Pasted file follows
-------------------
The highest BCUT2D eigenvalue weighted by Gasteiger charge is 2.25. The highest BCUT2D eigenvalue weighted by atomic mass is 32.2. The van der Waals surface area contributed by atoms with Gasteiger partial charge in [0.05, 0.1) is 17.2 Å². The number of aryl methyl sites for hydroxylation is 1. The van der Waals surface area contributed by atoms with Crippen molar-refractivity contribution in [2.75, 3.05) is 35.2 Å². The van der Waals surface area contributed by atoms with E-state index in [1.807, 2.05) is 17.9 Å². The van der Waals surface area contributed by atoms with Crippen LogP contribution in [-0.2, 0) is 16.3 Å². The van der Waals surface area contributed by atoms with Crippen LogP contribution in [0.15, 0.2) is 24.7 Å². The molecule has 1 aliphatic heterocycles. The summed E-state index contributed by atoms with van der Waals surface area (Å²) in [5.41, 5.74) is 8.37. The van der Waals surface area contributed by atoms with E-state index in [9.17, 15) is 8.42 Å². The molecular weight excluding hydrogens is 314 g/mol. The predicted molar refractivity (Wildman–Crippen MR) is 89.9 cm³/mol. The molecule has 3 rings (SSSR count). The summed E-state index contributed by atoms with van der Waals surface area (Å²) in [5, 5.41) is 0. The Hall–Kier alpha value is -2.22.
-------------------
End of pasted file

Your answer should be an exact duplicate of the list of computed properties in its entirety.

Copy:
The highest BCUT2D eigenvalue weighted by Gasteiger charge is 2.25. The highest BCUT2D eigenvalue weighted by atomic mass is 32.2. The van der Waals surface area contributed by atoms with Gasteiger partial charge in [0.05, 0.1) is 17.2 Å². The number of aryl methyl sites for hydroxylation is 1. The van der Waals surface area contributed by atoms with Crippen molar-refractivity contribution in [2.75, 3.05) is 35.2 Å². The van der Waals surface area contributed by atoms with E-state index in [1.807, 2.05) is 17.9 Å². The van der Waals surface area contributed by atoms with Crippen LogP contribution in [-0.2, 0) is 16.3 Å². The van der Waals surface area contributed by atoms with Crippen LogP contribution in [0.15, 0.2) is 24.7 Å². The molecule has 1 aliphatic heterocycles. The summed E-state index contributed by atoms with van der Waals surface area (Å²) in [5.41, 5.74) is 8.37. The van der Waals surface area contributed by atoms with E-state index in [9.17, 15) is 8.42 Å². The molecular weight excluding hydrogens is 314 g/mol. The predicted molar refractivity (Wildman–Crippen MR) is 89.9 cm³/mol. The molecule has 3 rings (SSSR count). The summed E-state index contributed by atoms with van der Waals surface area (Å²) in [5, 5.41) is 0. The Hall–Kier alpha value is -2.22.